Nick’s Netmums Q & A on childcare

imageOver at Netmums, Nick Clegg has been answering questions about the new tax free childcare system announced yesterday. He explains the three elements, including the extra help for families on the lowest incomes:

Firstly, if you’re a working family with children under 12, which doesn’t receive tax credits, Universal Credit or Employer Supported Childcare, but both parents are working or you’re a lone working parent, the government will provide 20% of your child care costs up to £10,000 a year.

This will cover parents working full-time and part-time as well as, for the first time ever, those mums and dads who run their own businesses. This will provide the equivalent of £2,000 per child, per year for every working family, except those on extremely high wages.

Secondly, we’ve also decided to give more help to the working families who receive Universal Credit by investing £400 million to boost the contribution we give you for up to 85% of your childcare costs. This means that you can be sure that work pays. It won’t happen straight away, but we’ll bring it in as fast as possible.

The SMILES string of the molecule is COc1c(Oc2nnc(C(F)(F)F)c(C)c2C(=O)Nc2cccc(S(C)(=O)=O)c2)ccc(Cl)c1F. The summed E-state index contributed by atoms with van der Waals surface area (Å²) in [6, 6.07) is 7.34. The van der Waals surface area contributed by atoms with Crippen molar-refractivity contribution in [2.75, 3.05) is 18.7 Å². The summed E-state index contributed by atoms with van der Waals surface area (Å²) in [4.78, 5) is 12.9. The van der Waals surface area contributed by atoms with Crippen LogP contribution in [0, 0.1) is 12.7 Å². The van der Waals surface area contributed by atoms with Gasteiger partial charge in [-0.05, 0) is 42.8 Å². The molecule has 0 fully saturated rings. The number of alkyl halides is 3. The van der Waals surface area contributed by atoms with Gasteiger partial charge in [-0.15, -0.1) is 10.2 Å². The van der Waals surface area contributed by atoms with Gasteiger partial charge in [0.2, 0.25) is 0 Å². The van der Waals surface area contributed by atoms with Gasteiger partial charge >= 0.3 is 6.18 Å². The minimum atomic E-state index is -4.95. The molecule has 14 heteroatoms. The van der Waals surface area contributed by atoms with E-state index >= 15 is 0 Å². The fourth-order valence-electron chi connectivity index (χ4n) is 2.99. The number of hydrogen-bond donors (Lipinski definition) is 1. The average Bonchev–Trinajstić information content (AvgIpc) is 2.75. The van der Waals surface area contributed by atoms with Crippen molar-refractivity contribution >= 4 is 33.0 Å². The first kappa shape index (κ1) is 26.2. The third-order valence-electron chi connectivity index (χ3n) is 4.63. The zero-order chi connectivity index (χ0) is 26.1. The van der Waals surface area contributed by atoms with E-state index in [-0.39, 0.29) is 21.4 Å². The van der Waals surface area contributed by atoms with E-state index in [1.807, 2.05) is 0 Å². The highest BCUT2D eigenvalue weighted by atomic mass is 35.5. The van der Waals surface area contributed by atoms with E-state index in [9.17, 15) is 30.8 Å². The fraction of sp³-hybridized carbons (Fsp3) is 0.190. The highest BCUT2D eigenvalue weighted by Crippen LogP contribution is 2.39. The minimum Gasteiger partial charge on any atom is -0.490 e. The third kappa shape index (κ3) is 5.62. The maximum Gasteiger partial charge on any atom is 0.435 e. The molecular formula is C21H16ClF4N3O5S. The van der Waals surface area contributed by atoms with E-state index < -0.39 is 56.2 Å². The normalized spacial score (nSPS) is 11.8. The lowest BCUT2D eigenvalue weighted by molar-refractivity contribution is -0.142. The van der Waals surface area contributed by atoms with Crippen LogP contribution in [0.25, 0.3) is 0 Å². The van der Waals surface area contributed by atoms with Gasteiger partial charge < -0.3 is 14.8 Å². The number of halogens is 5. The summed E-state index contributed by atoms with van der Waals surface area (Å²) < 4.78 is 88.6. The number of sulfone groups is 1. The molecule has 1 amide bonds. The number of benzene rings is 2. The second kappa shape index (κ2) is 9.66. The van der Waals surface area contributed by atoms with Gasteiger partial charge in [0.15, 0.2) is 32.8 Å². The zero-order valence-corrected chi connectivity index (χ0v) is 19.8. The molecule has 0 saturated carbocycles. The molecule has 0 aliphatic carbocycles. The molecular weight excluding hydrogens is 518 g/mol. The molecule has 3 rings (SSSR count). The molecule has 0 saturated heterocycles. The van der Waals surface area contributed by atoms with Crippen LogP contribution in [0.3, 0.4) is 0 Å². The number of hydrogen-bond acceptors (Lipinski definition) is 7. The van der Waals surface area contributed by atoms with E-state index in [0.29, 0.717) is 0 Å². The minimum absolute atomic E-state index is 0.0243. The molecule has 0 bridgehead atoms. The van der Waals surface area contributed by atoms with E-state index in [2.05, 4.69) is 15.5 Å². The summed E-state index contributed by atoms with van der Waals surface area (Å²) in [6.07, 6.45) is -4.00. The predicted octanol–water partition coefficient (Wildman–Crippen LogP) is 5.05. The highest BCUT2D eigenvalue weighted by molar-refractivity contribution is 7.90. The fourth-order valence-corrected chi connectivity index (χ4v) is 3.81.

Thirdly we’re giving £50 million to early education providers as a cash boost to help 3 or 4 year olds from poorer families. These children often fall behind early. So, if your child needs it, this investment means they can get extra attention to help them progress alongside their classmates.

What do people have to do to take advantage of this extra help?

From Autumn 2015 parents will be able to open an account through a short form online. It will be a bit like online banking, and you will be able to use the same website to manage the account for all of your children. Once you have applied, the government will confirm your eligibility within a few days. Then you will be able to pay money in whenever you like, or pay a set amount each week or each month when you get paid. Your loved ones can also pay into the account if they like.

There are all sorts of questions about the scheme. You can read the whole article here. 

It’s interesting that David Cameron and Nick Clegg announced the change together today. But the positioning of the information on the Government website gives a greater idea about who is really pushing this forward.

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  • The ‘up to £2000’ phrase smacks of cynical Tory politics – they want casual observers to think it means they get all of the first £2000 back, instead of just 20% of it. But I suppose our great leadership think ‘more fool them – they’ll have voted by the time they realise’.

  • Great stuff – well done Nick!

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